Simple answer...lousy programming. I have cable that provides 60 viewable stations and 40 music stations. I watch 8 stations and no music stations. Of the 8 watcahables 3 are news, 1 weather, 2 sports and 2 general interest. The rest of the programming holds absolutely no interest for me. I kick myself every time I turn the beast on for being dumb enough to even have a TV set, pay for cable every month and waste so much of my time when every single thing on TV plus a pile of other interesting reads is available in the daily newspaper for about 1 buck. One last bit of info. Every and I mean every type of media is little more than an advertising tool. TV is probably the worst with anywhere from ten to twenty minutes of every hour geared towards selling you something. The media moguls learned this a long time ago but the guy on the street is still in the dark but TV is not about the programming, it is about advertising!
....at least in the way suggested above. Televisions have never been cheaper; with brand-new flat-panel TVs now being sold for less than $200, perfectly serviceable used tube-TVs can be had for a few dollars to free. And the government gave away TV converters for free. My guess its because computers and mobile electronics are making TVs redundant for a new generation of media consumers.
We're a disconnected family...no land line, no satellite or cable TV, but yet we're more connected than ever through Web and mobile. The total bill is higher, so the economic value to someone is even greater, but can't be measured in the traditional ways. With the exception of a Laker game (and that maybe be resolved very shortly), we don't miss anything and actually have more time and less of a schedule dictated by the outside World.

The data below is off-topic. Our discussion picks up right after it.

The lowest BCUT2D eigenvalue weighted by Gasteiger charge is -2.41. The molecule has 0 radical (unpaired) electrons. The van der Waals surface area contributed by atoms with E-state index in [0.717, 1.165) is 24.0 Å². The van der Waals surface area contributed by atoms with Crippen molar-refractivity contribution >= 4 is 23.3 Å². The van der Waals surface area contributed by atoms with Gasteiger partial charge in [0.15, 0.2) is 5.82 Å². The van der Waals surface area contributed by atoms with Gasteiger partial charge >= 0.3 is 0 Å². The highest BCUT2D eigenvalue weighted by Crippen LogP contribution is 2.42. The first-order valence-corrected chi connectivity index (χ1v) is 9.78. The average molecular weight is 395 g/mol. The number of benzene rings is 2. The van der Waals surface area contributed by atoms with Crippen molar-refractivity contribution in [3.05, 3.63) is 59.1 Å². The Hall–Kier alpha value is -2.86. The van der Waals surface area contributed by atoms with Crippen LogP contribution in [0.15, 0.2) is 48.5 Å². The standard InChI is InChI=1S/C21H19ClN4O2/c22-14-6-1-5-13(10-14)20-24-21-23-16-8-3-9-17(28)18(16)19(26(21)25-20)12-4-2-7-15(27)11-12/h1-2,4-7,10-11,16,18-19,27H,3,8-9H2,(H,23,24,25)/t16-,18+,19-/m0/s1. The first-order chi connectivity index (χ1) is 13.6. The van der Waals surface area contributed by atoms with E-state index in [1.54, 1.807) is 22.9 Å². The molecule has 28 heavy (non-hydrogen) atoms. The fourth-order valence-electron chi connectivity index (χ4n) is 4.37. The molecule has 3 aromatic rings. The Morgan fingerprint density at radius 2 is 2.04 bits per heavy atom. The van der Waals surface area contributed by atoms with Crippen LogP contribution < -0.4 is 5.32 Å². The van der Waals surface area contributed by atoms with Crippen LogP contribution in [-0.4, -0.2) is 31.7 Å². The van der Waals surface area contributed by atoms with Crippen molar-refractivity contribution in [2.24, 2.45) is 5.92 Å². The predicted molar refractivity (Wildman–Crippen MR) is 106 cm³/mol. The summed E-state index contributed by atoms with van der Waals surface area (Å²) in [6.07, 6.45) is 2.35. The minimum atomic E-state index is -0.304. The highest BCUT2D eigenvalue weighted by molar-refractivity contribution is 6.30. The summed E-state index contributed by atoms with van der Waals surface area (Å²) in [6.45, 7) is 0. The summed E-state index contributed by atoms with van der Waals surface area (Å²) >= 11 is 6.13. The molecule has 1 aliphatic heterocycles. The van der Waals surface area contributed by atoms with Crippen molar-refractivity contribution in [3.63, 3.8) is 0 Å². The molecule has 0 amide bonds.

My only wish is that I could purchase my cable programming a la carte, and only pay for the dozen or so channels that I actually watch out of the 100-some-odd other channels of psychic waste that I am forced to subsidize. Every time the rates go up, I get a bit closer to killing it and going all over-air and Internet. A few years ago, media mogul Barry Diller wrote an op-ed for the Wall Street Journal, stating his belief that traditional broadcast media was dead, and it was his goal to see it replaced with a monetized pay-for-all-content model. What Barry doesn't get is that most of what is spewed forth on broadcast TV, cable & satellite is total crap, and the only reason people consume as much of it as they do is because it's basically free. Start charging for it all on a program level, and you'll find that there will be a relatively small audience for a relatively small portion of it. It will be a very shallow demand curve indeed. Seriously, would "Two and a Half Men" still be the #1 show on TV if people actually had to shell out money for it? But then again, they fight a la carte tooth-and-nail, so perhaps deep inside they do get it...